Putin threatens unity of Ukraine, Georgia
Russia may consider forcefully incorporating part of Ukraine - Russian media
A Russian source has said that Moscow will attempt to divide Ukraine and Georgia if they join NATO, Polskie Radio reports.
During a closed session of the NATO summit in Bucharest, Russia`s President Vladimir Putin threatened that if Ukraine is offered NATO-membership, Russia may consider forcefully incorporating the eastern part of Ukraine and the Crimea into its territory.
The news was reported by Russian daily Kommersant, which, quoting an anonymous source from one of the country`s delegation to the NATO summit, claims that Putin expressed this intention at a closed meeting last Friday.
According to the daily, Putin expressed a view that NATO`s expansion towards Russia`s borders is a palpable threat to the interests of his country, and declared that Moscow would take ‘appropriate counter-measures’.
Putin allegedly made it clear that if Ukraine and Georgia are included in the Membership Action Plan (MAP), then Russia will acknowledge the independence of two of Georgia`s regions, Abkhazia and Southern Ossetia, thus creating a buffer zone between NATO forces and its own borders, and may initiate the process of incorporating eastern Ukraine and the Crimea into its territory.
Political analysts in Russia express the view that Ukriane`s membership in NATO is therefore `highly unlikely`, precisely because it ‘threatens the country`s existence’.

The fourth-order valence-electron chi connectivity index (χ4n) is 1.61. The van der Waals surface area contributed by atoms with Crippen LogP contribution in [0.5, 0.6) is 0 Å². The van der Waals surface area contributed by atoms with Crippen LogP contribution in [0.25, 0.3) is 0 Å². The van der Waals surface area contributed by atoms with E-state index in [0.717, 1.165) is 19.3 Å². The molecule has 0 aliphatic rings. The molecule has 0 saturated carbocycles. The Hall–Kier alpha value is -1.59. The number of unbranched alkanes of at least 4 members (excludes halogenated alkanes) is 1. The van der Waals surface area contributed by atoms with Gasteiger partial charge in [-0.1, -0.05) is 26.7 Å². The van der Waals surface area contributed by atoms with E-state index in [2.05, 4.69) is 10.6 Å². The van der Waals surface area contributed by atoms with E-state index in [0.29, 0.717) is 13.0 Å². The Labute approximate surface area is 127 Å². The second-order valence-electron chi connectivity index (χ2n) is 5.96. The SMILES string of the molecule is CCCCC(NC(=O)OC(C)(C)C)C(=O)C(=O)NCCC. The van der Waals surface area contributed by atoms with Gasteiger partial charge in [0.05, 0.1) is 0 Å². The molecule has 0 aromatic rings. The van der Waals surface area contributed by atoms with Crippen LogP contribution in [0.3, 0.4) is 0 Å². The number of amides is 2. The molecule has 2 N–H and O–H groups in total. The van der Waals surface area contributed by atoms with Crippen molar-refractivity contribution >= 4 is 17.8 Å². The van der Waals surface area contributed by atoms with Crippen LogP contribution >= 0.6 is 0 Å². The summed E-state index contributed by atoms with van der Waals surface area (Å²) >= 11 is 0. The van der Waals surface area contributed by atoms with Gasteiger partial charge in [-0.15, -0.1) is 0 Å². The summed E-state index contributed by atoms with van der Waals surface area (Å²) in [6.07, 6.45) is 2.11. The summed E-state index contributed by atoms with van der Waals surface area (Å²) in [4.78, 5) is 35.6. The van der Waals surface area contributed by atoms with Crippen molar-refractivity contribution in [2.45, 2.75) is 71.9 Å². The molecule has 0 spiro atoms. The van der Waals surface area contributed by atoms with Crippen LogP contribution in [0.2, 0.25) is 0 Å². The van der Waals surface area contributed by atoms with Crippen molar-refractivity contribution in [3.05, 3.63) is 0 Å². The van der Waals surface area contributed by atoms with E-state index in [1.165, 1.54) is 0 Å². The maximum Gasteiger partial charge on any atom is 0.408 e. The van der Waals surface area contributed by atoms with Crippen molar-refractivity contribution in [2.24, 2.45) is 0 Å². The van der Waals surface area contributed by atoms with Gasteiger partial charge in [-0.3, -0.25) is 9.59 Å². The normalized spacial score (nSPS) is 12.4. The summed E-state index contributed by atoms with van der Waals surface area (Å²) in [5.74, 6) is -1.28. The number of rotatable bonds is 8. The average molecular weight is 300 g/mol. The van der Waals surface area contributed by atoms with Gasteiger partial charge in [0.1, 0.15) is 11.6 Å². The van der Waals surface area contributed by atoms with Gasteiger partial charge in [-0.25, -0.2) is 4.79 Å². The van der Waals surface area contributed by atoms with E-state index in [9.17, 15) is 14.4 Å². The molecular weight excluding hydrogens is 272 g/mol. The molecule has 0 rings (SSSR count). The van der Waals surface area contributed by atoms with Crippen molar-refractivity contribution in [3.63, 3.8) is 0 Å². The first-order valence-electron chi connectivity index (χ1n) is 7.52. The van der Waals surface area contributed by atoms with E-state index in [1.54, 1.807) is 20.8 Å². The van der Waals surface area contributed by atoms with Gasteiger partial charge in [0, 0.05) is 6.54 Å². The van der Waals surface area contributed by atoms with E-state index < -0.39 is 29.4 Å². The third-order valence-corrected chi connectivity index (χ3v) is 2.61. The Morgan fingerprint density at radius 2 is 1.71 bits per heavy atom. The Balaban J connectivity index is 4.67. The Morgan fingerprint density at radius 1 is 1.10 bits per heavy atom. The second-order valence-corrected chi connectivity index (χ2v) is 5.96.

Last week, Russian Foreign Minister Sergey Lavrov again warned that Georgia`s bid for NATO membership could spark new hostilities in its breakaway regions, Abkhazia and South Ossetia, both of which have had limited independence since early in the 1990s.
"It would be a very dangerous game if they secure NATO support and solve conflicts in Abkhazia and South Ossetia by force," Lavrov said. "Abkhazia and South Ossetia can`t even think about Georgia joining NATO. It`s impermissible to play with fire."
Ukraine and Georgia had their appolication to the Membership Action Plan – the initial stage of joining the North Atlantic alliance – blocked, for the time being, by Germany and France at last week’s summit in Bucharest, though Poland’s president, Lech Kaczynski, described the promise by Secretary-General Jaap de Hoop Scheffer.that the two former Soviet countries would be allowed into NATO sometime in the future as a ‘breakthrough.’ Poland’s foreign minister, Radek Sikorski said that both countries’ status within the alliance in the future was ‘inevitable.’
Moscow has threatened before to aim some of its nuclear arsenal at Ukraine if it does eventually join the NATO.